The 31-page police report contains no exculpatory evidence or testimony on behalf of Jamin Wight. The entire document — with the exception of Doug Wilson’s two-page letter — affirms Mr. Wight’s guilt in the matter of sexually abusing a minor. Mr. Wight admits his guilt several times in unequivocal terms.

An addendum to Neo-Jovinianism

Last year during the uproar on one of the many, many Doug Wilson scandals, I wrote “Against the Neo-Jovinians” where I argued that a semi-monastic life of disciplined ascetism is a better cure for pedophiles than, say, marrying them off so they can have more babies to abuse. I suggested that the pedophile should go live with some cranky monks for about 30 years to burn away the garbage.

I stand by that as common sense.  In one facebook debate a key Wilsonite pointed out that many monasteries suffered from sodomy.  And that’s true.  So I need to clarify what I meant.  When I said person x should go life with some monks, I didn’t mean in a communal, coenibitic monastery with a bunch of Wilsonites his own age.  That certainly is a recipe for disaster.

No, I meant something along the lines of going to life with five or six older (50 years +) men who can guide him.

Can Wilson even deal with Heidegger

So after I finished Heidegger’s Being and Time I went to the leading “Evangelical spokesman” to see what he said. Long story short, if you go to www.dougwils.com and type in “Heidegger” you will get three pages of “see how stupid they are” or “muh Nazis!”  What you won’t get in a sustained, mature interaction.  

The only time he remotely gets close to understanding Heidegger is when he is citing Leithart’s discussion of Westphal’s discussion of Heidegger.  And it’s clear that Wilson is out of his depth, which he kind of admits.

(Is he speaking in tongues in this post?)

Here he shows himself mentally incapable of dealing with a godly and renowned philosopher like Merold Westphal.  (Mind you, I have some differences with Westphal.  I think he too closely identifies ontotheology with metaphysics).

Wilson’s Influence on “Classical Christian Education”

More evidence to show that Wilson is mentally unhinged. Granted, not everything in the Omnibus is wrong. The NT Wright section on Paul’s preaching a new cosmos is fine, for example.

My own thoughts on Classical Education:  if it works for you, fine.  I think some aspects of the “classics” are okay.  Latin, Greek, Plato, Virgil.  But to make an ideology and movement out of it is mental death.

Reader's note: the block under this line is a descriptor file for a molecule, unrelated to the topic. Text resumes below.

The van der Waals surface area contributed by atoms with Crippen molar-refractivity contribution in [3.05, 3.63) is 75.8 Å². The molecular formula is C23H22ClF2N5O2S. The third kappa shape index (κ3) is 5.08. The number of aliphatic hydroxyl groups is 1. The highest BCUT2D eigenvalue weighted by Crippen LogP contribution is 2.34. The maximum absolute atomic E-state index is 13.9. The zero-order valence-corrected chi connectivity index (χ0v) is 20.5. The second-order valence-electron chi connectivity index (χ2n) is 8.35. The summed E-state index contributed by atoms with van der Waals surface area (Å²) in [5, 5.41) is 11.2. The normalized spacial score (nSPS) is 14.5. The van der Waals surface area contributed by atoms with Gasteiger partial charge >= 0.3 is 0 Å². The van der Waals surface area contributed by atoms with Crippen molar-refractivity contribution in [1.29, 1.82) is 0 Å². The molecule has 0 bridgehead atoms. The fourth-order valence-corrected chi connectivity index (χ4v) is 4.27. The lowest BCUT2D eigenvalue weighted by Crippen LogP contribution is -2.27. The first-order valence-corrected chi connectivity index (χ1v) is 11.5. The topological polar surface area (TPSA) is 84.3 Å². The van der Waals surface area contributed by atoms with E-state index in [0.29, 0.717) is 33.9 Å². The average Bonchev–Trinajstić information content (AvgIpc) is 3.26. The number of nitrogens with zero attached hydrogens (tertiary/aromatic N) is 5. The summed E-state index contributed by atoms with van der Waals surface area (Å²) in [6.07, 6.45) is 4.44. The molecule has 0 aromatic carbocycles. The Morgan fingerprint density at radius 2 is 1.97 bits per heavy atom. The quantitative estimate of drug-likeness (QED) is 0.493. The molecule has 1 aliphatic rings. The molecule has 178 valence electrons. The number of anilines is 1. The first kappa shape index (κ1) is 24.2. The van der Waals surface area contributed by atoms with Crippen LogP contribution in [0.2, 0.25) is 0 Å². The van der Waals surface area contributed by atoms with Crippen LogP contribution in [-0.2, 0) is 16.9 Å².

But still–Rachel has done a fantastic job getting this evidence together.

A Daughter of the Reformation

As I noted in the last post, Doug Wilson’s views on theology, history, slavery, patriarchy, marriage, sex, etc. are present in materials that many CCE schools, programs, and homeschools use. In doing my research, I focused on the six-volume Omnibus produced by Veritas Press. Veritas Press is owned by Marlin and Laurie Detweiler who were members of Wilson’s CREC denomination.

The Omnibus Curriculum consists of six volumes covering the time periods from classical civilizations to the modern era. The material is intended for students in grades 7-12. Each volume consists of essays and “sessions” discussing the “Great Books.” The Omnibus volumes range between 500-800 pages in length and cost from $75-$100 each. The first three volumes were edited by Doug Wilson and G. Tyler Fischer. Volumes 4-6 were edited by Wilson, Fischer, and Gene Edward Veith. The first volume was published in 2005, and the last volume was published…

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Putin, and Wilson’s wanna-be postmillennialism

This anti-Wilson post doesn’t have anything to do with the sex scandals.  Still, he accurately sees where the historical winds are blowing, and he rightly sees that they aren’t in his direction.  We shall establish his thesis and then see if his points address them.

Thesis: I want to outline five reasons why I believe this [Putin = Constantine] is not the case, but first I want to put an important disclaimer up front.

Disclaimer: he realizes that some of his points are more anti-EO than anti-Putin.

~1. Doesn’t actually say what’s wrong in this point.  Remember, his thesis is that Putin is not Constantine.  He merely asserts that Putin is “farther down that cul-de-sac.”  Okay, how so?  Silence.

~2.  So Constantine is an imperfect ruler, what of it?  Wilson comes close to an actual argument when he claims that the Russian state specializes in “kennel-fed church dignitaries.”  This is a misleading half-truth.  The post-Petrine church in Russia (say around 1700-1825) was a department of the state.

This is not so today.  Admittedly, we can’t always find clear lines of separation, but Putin knows that the church provides him with moral legitimacy.  If he alienates the church he loses that legitimacy.  He knows that.  The church knows that.  Every scholar of Byzantine history knows that.

~3.  This point is hard to distill.  He begins by decrying caesopapism, but that seemed more relevant to (~2).  He then moves to iconoclasm, but it’s hard to see how the two points are related.  He concludes this point by lamenting the thuggish nationalism in Ukraine.

So, exactly what do I say in response? I’m not sure.  He didn’t actually focus around a single topic so I can’t respond to a single topic.  I have my own thoughts on icons and Ukraine (so, does he support Right Sektor and the child-slaying Banderans?).

~4.  This is nothing more than a summary of a Ted Cruz speech.  If al-Assad were indeed a “secular government with a Muslim culture,” then why are all Muslim cultures trying to kill him?  Why are Christians at the top level of government and military?  If Assad falls, as Wilson seems to hope, then thousands of Christians will drown in blood.

~5.  This might be a legitimate theological criticism.  But it’s just plain bad history.  And a logical fallacy.  Watch this.

If p, then q.

P.

Q.

Basic Modus ponens.   Here is the fallacious form of it.

If p, then q.

Q.

P.

If Icons are bad, then Muslim invasion.

Muslim invasion.

Therefore, icons are bad.

And Wilson teaches logic.

Gary North once said that when your career begins to embrace sin and scandal, God will impose sanctions on you by making your writing very bad.  This happened with Rushdoony.  It is now happening with Wilson. He used to be a good debater.  I’m not much of a debater but this wasn’t that hard.